Reports

Adverse Reaction: How will the flood of private equity money into health care providers impact access to, cost and quality of care?

Investments by private equity firms in the health care industry have surged in recent years and continue to grow. In 2018, the value of private equity deals in health care reached a record-breaking $31 billion for 388 transactions. Globally, health care accounted for about 13% of all private equity buyout deals as of March 2019.

The surge in private equity investment has sparked concerns among medical professionals, patient advocates, and academics over quality of care, health system stability, jobs and human capital, regulatory oversight, and affordability.

Our new report, “Adverse Reaction: How will the flood of private equity money into health care providers impact access to, cost and quality of care?” surveys private equity investments in health care providers and takes a closer look at some of the issues these investments raise.

(Full report available here)

Summary:

  • Private equity investment in the health care sector has in recent years reached record-breaking levels for number and value of acquisitions.
  • Case studies of currently or recently private equity-owned companies highlight private equity behavior in the health care industry:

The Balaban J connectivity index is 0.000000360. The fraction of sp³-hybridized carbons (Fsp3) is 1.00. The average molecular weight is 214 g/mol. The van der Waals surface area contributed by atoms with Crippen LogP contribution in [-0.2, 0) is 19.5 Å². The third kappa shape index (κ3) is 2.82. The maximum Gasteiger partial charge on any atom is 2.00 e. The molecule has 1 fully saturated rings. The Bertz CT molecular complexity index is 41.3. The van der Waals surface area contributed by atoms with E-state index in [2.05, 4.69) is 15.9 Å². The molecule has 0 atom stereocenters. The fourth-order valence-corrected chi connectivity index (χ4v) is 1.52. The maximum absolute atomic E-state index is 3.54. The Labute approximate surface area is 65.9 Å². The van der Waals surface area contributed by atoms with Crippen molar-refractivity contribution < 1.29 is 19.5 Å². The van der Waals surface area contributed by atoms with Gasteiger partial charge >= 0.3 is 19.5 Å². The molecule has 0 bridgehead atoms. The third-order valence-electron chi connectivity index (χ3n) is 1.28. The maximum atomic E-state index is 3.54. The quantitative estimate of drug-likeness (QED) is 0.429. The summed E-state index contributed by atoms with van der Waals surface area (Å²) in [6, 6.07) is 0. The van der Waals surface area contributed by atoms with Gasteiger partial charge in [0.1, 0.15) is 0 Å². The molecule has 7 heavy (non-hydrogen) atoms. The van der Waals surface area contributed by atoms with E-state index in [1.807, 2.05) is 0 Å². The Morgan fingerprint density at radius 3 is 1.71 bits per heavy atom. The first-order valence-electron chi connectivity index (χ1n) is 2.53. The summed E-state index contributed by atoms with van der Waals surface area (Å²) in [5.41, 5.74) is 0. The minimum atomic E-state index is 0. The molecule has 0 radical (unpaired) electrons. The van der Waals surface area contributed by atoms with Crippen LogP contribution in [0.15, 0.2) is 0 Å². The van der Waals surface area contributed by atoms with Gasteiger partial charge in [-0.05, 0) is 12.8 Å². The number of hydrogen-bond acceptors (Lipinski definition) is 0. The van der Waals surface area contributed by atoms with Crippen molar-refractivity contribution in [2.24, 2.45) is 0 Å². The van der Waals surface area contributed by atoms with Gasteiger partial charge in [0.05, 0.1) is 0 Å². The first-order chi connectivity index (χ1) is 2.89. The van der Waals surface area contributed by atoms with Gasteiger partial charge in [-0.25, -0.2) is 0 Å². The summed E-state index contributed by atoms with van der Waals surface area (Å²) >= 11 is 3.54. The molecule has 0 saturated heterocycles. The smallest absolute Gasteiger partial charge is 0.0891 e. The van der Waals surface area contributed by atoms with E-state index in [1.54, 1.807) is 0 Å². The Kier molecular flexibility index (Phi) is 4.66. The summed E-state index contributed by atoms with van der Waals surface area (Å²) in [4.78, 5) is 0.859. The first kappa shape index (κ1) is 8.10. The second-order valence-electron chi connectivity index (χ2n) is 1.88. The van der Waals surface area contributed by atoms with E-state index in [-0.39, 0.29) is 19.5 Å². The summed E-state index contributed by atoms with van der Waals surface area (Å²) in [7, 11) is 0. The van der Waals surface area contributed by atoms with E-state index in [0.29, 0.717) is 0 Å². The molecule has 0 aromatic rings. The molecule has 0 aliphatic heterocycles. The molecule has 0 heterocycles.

• Elder care and home health:
    • Carlyle Group – HCR ManorCare
    • Fillmore Capital – Golden Living Centers
  • Hospital systems:
    • Paladin Healthcare – Hahnemann Hospital
    • Cerberus Capital Management – Steward Health Care
    • Leonard Green & Partners – Prospect Medical Holdings
    • Blue Mountain Capital – New LifeCare Hospitals
  • Physician staffing and emergency services:
    • Blackstone Group – Team Health Holdings
    • KKR – Envision Healthcare
    • KKR – Global Medical Response
    • American Securities – Air Methods
  • Behavioral health:
    • Centerbridge Partners – Civitas Solutions
    • Webster Equity Partners – BayMark Health Services
  • The surge in private equity investment has sparked concerns among medical professionals, patient advocates, and academics over quality of care, health system stability, jobs and human capital, regulatory oversight, and affordability.

 

Full report available here.

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